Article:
The construction and housing industries have given a mixed response to Secretary of State for Housing Michael Gove’s announcement that £4bn for replacing cladding to ensure it is fire-safe on buildings over 11 metres will be passed from leaseholders to housebuilders, developers and product manufacturers.
David Renard, spokesperson for the Local Government Association, welcomed the tough approach Gove appeared to be taking: “No leaseholder should have to pay the costs of making their homes safe, and the Secretary of State’s threat to use the legal system to ensure developers meet their responsibilities to leaseholders is a positive step.”
However, he added: “The construction industry must also be made to fix the fire safety defects it has built into blocks owned by councils and housing associations. Unless the Government forces the industry to act – or provides funding – we are concerned that the costs of fixing social housing blocks will fall on council housing revenue accounts and housing associations.” Renard concluded: “Council tenants and those on the waiting list are innocent victims and the Government needs to help them too.”
Developers have been given a deadline of early March to created a “fully funded plan of action” to address cladding responsibilities, otherwise the Government will step in with legal measures to force them to do so.
Law firm Irwin Mitchell believed that the practical realities of Gove’s proposals, despite laudable intentions, were as yet “of questionable efficacy and breadth.”
Jeremy Raj, national head of residential property at the firm, said: “The Government’s acknowledgement that reaction to date has been slow and ineffective will be cold comfort, particularly in relation to those with non-cladding issues. Government must accept when its own performance has not been acceptable and ensure a rapid improvement.”
Mike Robinson, chief executive of the British Safety Council agreed: “The Government must also shoulder its own responsibilities, having overseen the regulatory framework that led to Grenfell and other similar tragedies. We need to see all sides taking a positive and constructive approach to discussions between now and March.”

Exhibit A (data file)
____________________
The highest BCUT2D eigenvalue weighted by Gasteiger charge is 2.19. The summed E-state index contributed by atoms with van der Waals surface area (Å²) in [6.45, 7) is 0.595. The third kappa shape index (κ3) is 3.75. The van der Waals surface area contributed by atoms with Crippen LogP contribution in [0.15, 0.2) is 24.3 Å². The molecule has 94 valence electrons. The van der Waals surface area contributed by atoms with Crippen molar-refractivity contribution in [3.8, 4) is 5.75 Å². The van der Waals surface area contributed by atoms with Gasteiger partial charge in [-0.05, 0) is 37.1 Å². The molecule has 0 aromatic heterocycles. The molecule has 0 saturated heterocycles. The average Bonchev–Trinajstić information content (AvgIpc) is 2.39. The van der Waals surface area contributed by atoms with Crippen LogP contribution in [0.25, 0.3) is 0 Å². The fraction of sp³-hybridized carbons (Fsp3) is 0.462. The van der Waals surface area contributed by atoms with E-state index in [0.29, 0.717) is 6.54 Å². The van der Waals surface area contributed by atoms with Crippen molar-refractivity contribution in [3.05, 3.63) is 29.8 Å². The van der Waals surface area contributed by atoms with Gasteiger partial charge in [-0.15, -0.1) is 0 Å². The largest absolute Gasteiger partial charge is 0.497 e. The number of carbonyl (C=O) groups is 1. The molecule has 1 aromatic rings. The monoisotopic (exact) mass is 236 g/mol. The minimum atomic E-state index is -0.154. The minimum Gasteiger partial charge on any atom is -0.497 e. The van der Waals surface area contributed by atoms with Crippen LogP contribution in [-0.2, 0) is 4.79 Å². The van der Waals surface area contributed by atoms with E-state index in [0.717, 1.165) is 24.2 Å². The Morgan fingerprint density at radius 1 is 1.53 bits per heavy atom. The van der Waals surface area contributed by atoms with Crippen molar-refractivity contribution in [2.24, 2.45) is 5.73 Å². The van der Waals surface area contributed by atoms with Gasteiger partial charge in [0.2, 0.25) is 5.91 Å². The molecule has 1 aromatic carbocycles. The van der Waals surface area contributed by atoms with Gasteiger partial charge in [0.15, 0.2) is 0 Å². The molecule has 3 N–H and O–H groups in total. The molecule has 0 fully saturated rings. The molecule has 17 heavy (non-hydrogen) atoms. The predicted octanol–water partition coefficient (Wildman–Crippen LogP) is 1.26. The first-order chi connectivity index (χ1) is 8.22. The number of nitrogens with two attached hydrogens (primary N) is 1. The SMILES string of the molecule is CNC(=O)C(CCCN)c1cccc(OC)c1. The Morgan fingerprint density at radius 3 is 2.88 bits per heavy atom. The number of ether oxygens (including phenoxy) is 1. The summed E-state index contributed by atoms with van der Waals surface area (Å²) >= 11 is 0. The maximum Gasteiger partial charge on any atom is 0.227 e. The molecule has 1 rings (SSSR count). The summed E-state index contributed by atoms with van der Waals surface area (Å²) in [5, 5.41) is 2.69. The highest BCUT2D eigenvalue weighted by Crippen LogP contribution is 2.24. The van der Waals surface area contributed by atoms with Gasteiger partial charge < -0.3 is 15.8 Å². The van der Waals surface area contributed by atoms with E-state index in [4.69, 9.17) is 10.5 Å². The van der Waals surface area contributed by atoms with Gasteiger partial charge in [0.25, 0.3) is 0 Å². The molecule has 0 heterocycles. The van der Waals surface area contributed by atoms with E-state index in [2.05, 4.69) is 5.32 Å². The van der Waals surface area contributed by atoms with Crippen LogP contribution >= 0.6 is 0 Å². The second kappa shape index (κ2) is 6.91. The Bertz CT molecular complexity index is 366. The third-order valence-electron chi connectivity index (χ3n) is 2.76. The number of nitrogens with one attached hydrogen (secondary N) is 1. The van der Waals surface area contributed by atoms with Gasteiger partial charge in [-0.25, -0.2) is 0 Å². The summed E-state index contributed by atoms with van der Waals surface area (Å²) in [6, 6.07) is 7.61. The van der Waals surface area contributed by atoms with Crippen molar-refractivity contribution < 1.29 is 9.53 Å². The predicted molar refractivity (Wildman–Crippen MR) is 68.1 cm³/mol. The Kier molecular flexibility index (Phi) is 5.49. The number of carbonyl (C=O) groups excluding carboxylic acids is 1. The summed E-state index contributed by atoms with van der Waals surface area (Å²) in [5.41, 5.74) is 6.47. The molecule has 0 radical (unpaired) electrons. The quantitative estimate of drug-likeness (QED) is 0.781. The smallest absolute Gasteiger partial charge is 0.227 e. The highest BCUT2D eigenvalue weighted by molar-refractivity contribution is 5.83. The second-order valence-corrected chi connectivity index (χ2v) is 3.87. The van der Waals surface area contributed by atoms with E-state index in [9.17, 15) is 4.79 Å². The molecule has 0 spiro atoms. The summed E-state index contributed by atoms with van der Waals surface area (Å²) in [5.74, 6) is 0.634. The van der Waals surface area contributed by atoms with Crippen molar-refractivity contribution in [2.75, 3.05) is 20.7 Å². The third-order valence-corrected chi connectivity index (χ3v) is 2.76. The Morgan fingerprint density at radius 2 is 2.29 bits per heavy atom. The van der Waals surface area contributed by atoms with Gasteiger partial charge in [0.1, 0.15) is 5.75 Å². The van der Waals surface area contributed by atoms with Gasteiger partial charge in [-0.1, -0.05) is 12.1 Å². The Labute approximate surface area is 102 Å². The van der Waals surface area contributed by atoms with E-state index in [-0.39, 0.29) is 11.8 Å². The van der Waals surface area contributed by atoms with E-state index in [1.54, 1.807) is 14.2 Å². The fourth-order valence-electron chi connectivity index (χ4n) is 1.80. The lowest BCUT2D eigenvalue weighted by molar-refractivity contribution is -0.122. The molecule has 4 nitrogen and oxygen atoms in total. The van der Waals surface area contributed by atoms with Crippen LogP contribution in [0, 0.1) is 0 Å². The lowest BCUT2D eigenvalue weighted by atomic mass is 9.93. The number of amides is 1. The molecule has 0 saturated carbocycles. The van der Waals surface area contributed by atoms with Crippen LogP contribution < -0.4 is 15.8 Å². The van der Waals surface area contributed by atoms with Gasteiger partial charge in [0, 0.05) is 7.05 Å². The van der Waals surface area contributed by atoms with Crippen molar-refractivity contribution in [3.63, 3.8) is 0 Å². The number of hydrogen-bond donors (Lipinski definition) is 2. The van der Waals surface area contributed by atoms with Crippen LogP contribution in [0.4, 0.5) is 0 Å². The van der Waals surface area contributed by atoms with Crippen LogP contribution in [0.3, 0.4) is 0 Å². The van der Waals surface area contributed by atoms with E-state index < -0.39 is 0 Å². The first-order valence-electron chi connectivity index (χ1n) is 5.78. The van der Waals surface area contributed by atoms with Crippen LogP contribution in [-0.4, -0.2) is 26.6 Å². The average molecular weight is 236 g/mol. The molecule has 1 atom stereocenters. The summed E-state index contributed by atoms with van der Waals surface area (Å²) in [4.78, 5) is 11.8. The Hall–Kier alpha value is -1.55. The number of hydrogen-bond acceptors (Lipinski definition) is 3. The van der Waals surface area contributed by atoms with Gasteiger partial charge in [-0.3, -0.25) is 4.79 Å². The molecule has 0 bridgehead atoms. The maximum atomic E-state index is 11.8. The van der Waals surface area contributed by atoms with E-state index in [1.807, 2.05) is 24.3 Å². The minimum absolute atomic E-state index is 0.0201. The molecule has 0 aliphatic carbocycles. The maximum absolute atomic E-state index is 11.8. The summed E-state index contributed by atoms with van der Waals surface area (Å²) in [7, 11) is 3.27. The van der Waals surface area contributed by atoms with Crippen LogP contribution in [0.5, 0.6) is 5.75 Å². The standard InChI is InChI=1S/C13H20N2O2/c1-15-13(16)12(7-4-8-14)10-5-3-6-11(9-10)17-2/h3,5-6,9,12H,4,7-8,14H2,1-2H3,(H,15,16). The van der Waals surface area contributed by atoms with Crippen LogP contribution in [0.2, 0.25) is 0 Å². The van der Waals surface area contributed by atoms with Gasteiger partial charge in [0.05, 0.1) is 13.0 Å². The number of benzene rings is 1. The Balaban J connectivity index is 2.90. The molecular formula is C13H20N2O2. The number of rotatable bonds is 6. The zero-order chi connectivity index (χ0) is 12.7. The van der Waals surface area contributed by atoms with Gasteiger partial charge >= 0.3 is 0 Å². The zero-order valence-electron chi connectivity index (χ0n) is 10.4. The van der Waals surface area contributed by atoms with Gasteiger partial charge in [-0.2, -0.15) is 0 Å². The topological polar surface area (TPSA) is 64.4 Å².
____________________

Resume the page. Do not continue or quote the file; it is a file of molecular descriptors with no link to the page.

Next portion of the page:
Jeremy Raj added: “The cladding on Grenfell had nothing to do with current or historic developers of new build homes, having been retro-fitted many years after the original build, using materials that were clearly dangerous that seem to have been ignored or waved through by the regulatory authorities.”
“The idea that responsibility for resolving the cladding scandal – which has now widened to become a general building safety scandal – should be laid solely at the doors of developers asked to voluntarily cough up more cash, is likely to lead only to further delay and heartbreak for leaseholders caught in dangerous or un-sellable properties.
Raj concluded: “Many developers will be puzzled as to how and to what extent they can justify such expenditure on a ‘voluntary’ basis in the context of their obligations to shareholders, and a lack of direct responsibility, particularly given clear evidence of contributory negligence by others.”
Mike Robinson said that the £4bn promised by Gove “will not pay leaseholders’ costs for other issues beyond cladding that aren’t included in these plans, such as balconies on a building that have been built with flammable material.”
He added: “The Grenfell fire showed how broad the building safety crisis is, spanning not just construction but design, manufacturing, fire safety and building management.
Eddie Tuttle, director of policy at the Chartered Institute of Building, commented that the body was already taking steps to address safety concerns. “The CIOB has been actively engaged in raising standards and promoting best practice in building safety, for its members and wider industry, and will continue to work with industry and government to bring about the culture change that is needed, as well as developing the required competency standards for the duty holder roles under the upcoming Building Safety Act.”
The limited focus of the Ministry of Housing move gave Matt Wrack, general secretary of the Fire Brigades Union, “cause for concern.” He explained: “This change does not cover all fire safety failings in buildings of this height. Over four years after Grenfell, this means that residents are left desperately short of where they need to be.”